One of the themes Lahiri deals in most prolifically is the search for identity, as defined by the self, by others, by location and by circumstance. In Lahiri's stories, everything -- including gender, homeland, geography, occupation, and role within the community -- can act in determining and qualifying identity. Lahiri brings up interesting questions as to what can and cannot act as agents in the determination of identity, and many of her characters struggle against or conform to outside influences that have effects on self-definition and outside definition. The following questions delve into Lahiri's study of what affects identity in Interpreter of Maladies.
Shukumar's identity as Indian is forged almost entirely from Americanized sources. We find out that "it wasn't until his father died, in his last year of college, that the country began to interest him, and he studied its history from the course books as if it were any other subject" (12). Is it really possible for someone to create an identity based on books and a pre-fabricated, hyphenated identification category mapped by Americans? How does "A Temporary Matter" either support or dispel this idea?
In "Sexy," Dev, a Bengali, shows Miranda a map in The Economist to define where he is from and, thus, who he is. When she asks him about the political map ("one of the cities had a box around it, intended to attract the reader's eye") he tells her the political history of his home country is "nothing [she'll] ever need to worry about" (84). Why does Dev choose to define himself in terms of geographical boundaries as opposed to feelings of nationality?
Twinkle, the wife in "This Blessed House" is characterized as "excited and delighted by little things, crossing her fingers before any remotely unpredictable event, like tasting a new flavor of ice cream or dropping a letter in the mailbox. It was a quality he [her husband, Sanjeev] did not understand. It made him feel stupid, as if the world contained hidden wonders he could not anticipate, or see. He looked at her face, which, it occurred to him, had not grown out of its girlhood" (142).
This image of sustained girlhood is, according to the generalizations set forth by Lahiri, admired in a wife in India; in martial relationships, women are expected to be docile homemakers, as Twinkle attempts to be. Her girlish charm is not, however, a quality Sanjeev, an Indian husband in diaspora in America, admires or even tolerates in his wife. What does this say about gender stereotypes, and, more specifically, husband-wife roles, within Diasporan cultures?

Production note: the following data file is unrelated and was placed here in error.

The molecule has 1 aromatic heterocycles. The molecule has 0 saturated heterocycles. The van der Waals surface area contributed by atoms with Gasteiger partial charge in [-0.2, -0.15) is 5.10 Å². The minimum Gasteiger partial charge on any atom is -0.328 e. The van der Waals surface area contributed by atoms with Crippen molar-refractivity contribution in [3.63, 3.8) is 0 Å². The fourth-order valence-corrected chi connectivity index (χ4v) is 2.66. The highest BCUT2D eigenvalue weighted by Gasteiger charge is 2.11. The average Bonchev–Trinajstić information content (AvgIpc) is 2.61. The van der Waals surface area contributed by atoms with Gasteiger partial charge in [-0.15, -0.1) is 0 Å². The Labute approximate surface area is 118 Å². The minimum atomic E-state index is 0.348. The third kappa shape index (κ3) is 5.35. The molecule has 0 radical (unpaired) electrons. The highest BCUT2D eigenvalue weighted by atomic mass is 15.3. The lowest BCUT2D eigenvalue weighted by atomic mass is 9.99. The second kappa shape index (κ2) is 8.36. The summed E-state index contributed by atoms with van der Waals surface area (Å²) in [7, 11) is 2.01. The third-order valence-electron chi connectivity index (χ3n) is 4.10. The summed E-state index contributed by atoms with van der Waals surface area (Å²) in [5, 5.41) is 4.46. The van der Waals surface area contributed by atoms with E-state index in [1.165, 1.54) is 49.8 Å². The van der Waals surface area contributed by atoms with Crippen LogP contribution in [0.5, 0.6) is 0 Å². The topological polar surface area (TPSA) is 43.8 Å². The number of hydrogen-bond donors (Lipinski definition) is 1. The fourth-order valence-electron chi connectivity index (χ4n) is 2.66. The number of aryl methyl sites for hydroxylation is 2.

Why does Twinkle get so excited by the effigies she finds scattered throughout her new American home when she describes herself ironically as "a good little Hindu" (137)? What does her excitement, coupled with her lethargy and apathy in all other things, say about the way she views herself within her marriage? Is she unintentionally redefining her gender role, or knowingly breaking out of those boundaries?
Lahiri makes a statement about difference and the idea of belonging with "Pirzada." Lilia's father tells her, in regards to Mr. Pirzada, "More importantly, Mr. Pirzada is no longer considered Indian -- Dacca no longer belongs to us" (25). What does this interpretation of what Mr. Pirzada is and is not considered say about the conflict between national identity and geographical boundaries? Can one's national identity change with a change in physical boundaries?
The idea of the photograph as capturing a specific (and usually positive) moment in time is important in "Interpreter of Maladies." Mr. Kapasi begins fantasizing about the photograph he takes with the Das family; what does that say about his own "malady" and his crisis of identity? What is the meaning of the photograph accidentally snapped while one of the Das' children, Bobby, is attacked by monkeys at the site that the tour guide, Mr. Kapasi, suggested?
When Mrs. Sen, an Indian woman, relocates with her husband to a coastal, Eastern American city, she has a sort of crisis of identity.
She flung open the drawers of the bureau and the doors of the closet, filled with saris of every imaginable texture and shade, brocaded with gold and silver threads. Some were transparent, tissue thin, others as thick as drapes, with tassels knotted along the edges. In the closet, they were on hangers; in the drawers they were folded flat or wound tightly thick scrolls. 
This scene is very similar to the one in F. Scott Fitzgerald's The Great Gatsby in which the rich Gatsby defines himself by the multicolored shirts he owns. What parallels are drawn between Gatsby's troubled identity and Mrs. Sen's troubled identity in this scene? How does the colorful clothing define each protagonist in his or her own milieu?
Sanjeev dislikes his wife's collection of Christian paraphernalia from the time she begins discovering the treasures in their new house. However, the gleaming bust of Christ is the straw that breaks the camel's back: "He hated that it was in his house, and that he owned it. Unlike the other things they'd found, this contained dignity, solemnity, beauty even" (157). What does the bust of Christ represent that Sanjeev hates so much? What is threatening about the bust when it comes to Sanjeev's sense of self? Of a national self? Of self as a husband?
What notions of home are expressed in "The Third and Final Continent?" What qualifies as home, and what does not? Does ones specific notion of home necessarily create their identity? Vice versa? Or are the two subjects unrelated?
How are age and generation interpreted as a function of identity in "The Third and Final Continent?"
Last modified 7 December 2002